Inform your 2022 Winter Olympics predictions ahead of the speed skating competition with insight, analysis, and odds from Pinnacle.
Speed skating has featured at the Winter Olympics since the inaugural Winter Games back in 1924 in Chamonix, France; however, it was not until the 1960 Squaw Valley Olympics that women's events were added to the speed skating programme.
There have been no new events added to the schedule from the 2018 Games, meaning there will again be a total of 14 events contested in the 2022 Games in China - seven for men and seven for women.
One change has been made in the number of skaters allowed per gender though, with the maximum quota now the same for men and women (83 skaters each). This is different from the 100 men and 80 women skaters seen in 2018.
The different events in speed skating
The seven male events at the 2022 Games are the 500m, 1000m, 1500m, 5000m, 10000m, Mass Start, and Team Pursuit, while the female events are the 500m, 1000m, 1500m, 3000m, 5000m, Mass Start, and Team Pursuit.
The 500m is an even start and is run over one-and-a-quarter laps, the 1000m is a staggered start over two-and-a-half laps, while the 1500m is also a staggered start and is over three-and-three-quarter laps.
For the 3000m, which is only for the women, they adopt a staggered start and race over seven-and-a-half laps, while the 5000m is also staggered and is 12-and-a-half laps of the track. The 10000m, which is just for the men, is 25 laps and is a staggered start, while the Mass Start (for both men and women) is an even start and run over 16 laps. The Men's Team Pursuit is over eight laps and they start from the middle of opposite straights, while the Women's Team Pursuit begins from the same starting position but is raced over six laps.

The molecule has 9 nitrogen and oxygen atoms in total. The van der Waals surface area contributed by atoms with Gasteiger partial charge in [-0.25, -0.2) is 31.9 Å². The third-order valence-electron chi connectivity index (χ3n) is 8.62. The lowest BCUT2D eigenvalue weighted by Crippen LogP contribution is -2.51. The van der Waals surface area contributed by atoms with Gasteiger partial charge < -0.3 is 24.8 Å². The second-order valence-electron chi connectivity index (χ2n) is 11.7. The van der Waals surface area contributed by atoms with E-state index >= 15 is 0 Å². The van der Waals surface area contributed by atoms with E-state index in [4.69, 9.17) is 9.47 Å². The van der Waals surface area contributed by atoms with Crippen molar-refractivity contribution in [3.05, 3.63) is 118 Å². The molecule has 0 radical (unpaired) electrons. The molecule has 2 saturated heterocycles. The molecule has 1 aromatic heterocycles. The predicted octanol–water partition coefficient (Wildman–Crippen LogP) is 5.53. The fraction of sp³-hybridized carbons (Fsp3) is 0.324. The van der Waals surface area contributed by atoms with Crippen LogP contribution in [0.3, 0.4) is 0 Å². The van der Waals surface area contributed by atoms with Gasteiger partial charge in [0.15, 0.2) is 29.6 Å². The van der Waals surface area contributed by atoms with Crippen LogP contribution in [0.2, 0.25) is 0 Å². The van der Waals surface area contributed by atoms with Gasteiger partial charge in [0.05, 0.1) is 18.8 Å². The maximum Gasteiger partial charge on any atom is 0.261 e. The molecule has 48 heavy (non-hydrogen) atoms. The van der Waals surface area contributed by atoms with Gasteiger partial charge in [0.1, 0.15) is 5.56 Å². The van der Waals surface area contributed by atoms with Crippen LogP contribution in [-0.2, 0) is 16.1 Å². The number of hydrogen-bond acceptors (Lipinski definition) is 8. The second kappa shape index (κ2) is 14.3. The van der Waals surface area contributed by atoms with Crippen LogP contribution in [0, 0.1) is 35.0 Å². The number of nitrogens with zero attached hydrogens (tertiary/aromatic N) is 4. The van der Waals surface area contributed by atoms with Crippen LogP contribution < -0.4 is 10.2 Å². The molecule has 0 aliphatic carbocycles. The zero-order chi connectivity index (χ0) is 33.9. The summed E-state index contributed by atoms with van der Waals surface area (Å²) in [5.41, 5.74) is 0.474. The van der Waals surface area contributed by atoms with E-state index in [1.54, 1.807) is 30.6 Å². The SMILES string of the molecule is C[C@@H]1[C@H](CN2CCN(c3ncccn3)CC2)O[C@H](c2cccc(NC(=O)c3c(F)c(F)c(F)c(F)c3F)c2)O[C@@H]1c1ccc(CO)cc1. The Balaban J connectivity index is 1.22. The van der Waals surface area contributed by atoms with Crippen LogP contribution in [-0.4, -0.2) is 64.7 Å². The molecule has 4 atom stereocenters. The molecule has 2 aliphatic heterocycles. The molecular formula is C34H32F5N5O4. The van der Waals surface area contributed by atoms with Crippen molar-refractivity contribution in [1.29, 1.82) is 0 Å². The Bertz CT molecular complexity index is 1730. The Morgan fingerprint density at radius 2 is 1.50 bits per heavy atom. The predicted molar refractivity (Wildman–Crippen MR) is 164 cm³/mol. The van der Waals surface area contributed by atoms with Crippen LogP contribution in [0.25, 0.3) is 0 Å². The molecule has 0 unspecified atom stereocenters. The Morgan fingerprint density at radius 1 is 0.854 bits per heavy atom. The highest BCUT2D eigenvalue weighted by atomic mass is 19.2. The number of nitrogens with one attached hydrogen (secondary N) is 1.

Schedule for speed skating
The Women's 3000m is the first speed skating event of the 2022 Games, starting on Saturday, February 5 at the National Speed Skating Oval, with the Men's 5000m on February 6 and the Women's 1500m taking place the following day. It is then the turn of the men in the 1500m on February 8 before the action then returns on February 10 with the Women's 5000m.
On February 11, the Men's 10000m takes place, while a day later it's the quarter-finals of the Women's Team Pursuit and the Men's 500m. The men then compete in the quarter-finals of the Team Pursuit and the women go in the 500m on February 13.
February 15 is the finals of both the Men's and Women's Team Pursuit, while the Women's 1000m is on February 17 and the Men's 1000m takes place a day later. February 19 is the final day of speed skating action, with the Mass Start for both men and women bringing the events to a close.
Medal contenders for speed skating
The Netherlands have dominated speed skating at the Winter Olympics, and they sit top of the overall medal table with 121 - 42 gold, 40 silver, and 39 bronze. In terms of total medals, Norway are next in the list with 84 (27 gold, 29 silver, and 28 bronze), while the United States are third in the standings after amassing 68 medals (29 gold, 22 silver, 17 bronze).
Dutch sensation Suzanne Schulting (1.666*) won the Netherlands' first-ever gold in short track speed skating in the 1000m at the 2018 Winter Olympics and she is expected to challenge for gold again in Beijing. Ireen Wust is another of the Dutch team to keep an eye on. If the 35-year-old wins gold again in Beijing, she will become the first athlete to win gold medals in five Olympic Games - this record includes medals at both the Summer and Winter Games.
Of the male medal contenders, Sweden's Nils van der Poel, who is the only speed skater from his country to have qualified, should be right in the mix for gold. The 25-year-old won the 5000m and the 10000m at the 2021 World Single Distances Speed Skating Championships, setting a national record and a world record in those events respectively.